Possibly this marks my age, but I recall roughly when, seemingly overnight, virtually all of the the soap in my house (which was to say my parents' house) went from being regular bar soap to being pump-canisters of liquid soap, in the kitchen, on the bathroom counters, in the laundry room, in the showers -- softsoap is, after all, not simply 'soft,' in the sense of soap left too long in the dish which has become a pile of unpleasant mush. It does not-so-much good to have it in a dish or a bowl, where it might dry out and develop an unsettling film across the top. No, friend, a canister has to be deployed, or in short order thereafter, a plastic container. The Navajo, amongst their cultural relics, had an ancient recipe for making a soft soap all their own, from boiled yucca root and the juice of the prickly pear and such, but knowing how to make it wasn't of much use to peoples for whom carrying rolled up bunches of roots was more convenient by far than making water tight receptacles for porting nondigestable liquids.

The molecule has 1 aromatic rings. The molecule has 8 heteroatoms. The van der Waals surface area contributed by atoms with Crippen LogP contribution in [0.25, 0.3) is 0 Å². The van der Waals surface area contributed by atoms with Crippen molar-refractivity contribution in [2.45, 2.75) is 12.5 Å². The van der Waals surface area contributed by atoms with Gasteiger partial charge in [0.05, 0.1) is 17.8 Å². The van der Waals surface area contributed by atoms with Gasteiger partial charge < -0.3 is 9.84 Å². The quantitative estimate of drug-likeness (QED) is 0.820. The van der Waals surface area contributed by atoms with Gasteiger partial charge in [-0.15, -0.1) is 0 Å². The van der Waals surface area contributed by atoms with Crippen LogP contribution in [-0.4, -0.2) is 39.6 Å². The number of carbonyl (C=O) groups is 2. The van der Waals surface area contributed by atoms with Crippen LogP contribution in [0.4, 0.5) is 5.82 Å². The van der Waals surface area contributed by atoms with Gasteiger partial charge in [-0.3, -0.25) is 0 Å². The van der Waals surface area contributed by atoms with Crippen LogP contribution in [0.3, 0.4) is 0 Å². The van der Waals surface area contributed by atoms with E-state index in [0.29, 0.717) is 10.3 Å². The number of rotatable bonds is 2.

I remember the birth of the soft soap era distinctly because there was a point shortly after when my grandmother, bless her dear heart, had reason to wash my mouth out with soap -- I must have uttered some mild oath, as I didn't also get the (buckle-free) end of the belt for it -- and she went looking for a bar of it and could not find one. So she washed my mouth out with liquid soap, which was (in my none-too shy experience) an utterly more noxious taste. Naturally, I immediately protested that I'd been poisoned by it, and she started fretting as though I just might have. And, come to think of it, that was the last time I ever got my mouth washed out with soap. I think after that I probably wised up enough to avoid paying such a penalty. Either that or I simply went full-out and merited the belt.

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